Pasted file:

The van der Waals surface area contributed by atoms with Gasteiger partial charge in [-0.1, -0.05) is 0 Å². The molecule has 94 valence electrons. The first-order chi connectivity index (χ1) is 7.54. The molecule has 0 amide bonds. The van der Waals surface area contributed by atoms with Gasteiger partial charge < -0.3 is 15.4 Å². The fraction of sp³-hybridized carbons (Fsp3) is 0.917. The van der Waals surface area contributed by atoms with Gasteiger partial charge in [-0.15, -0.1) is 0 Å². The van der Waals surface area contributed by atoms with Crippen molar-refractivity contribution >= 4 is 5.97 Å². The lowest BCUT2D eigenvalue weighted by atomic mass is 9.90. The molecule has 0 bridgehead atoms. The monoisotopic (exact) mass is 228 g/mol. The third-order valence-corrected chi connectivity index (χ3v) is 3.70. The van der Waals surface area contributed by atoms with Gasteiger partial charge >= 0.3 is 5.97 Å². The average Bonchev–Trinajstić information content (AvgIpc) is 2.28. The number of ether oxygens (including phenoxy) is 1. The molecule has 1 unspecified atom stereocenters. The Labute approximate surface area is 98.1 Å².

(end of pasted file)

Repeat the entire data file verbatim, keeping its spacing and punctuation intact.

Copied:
The van der Waals surface area contributed by atoms with Gasteiger partial charge in [-0.1, -0.05) is 0 Å². The molecule has 94 valence electrons. The first-order chi connectivity index (χ1) is 7.54. The molecule has 0 amide bonds. The van der Waals surface area contributed by atoms with Gasteiger partial charge < -0.3 is 15.4 Å². The fraction of sp³-hybridized carbons (Fsp3) is 0.917. The van der Waals surface area contributed by atoms with Gasteiger partial charge in [-0.15, -0.1) is 0 Å². The van der Waals surface area contributed by atoms with Crippen molar-refractivity contribution >= 4 is 5.97 Å². The lowest BCUT2D eigenvalue weighted by atomic mass is 9.90. The molecule has 0 bridgehead atoms. The monoisotopic (exact) mass is 228 g/mol. The third-order valence-corrected chi connectivity index (χ3v) is 3.70. The van der Waals surface area contributed by atoms with Gasteiger partial charge >= 0.3 is 5.97 Å². The average Bonchev–Trinajstić information content (AvgIpc) is 2.28. The number of ether oxygens (including phenoxy) is 1. The molecule has 1 unspecified atom stereocenters. The Labute approximate surface area is 98.1 Å².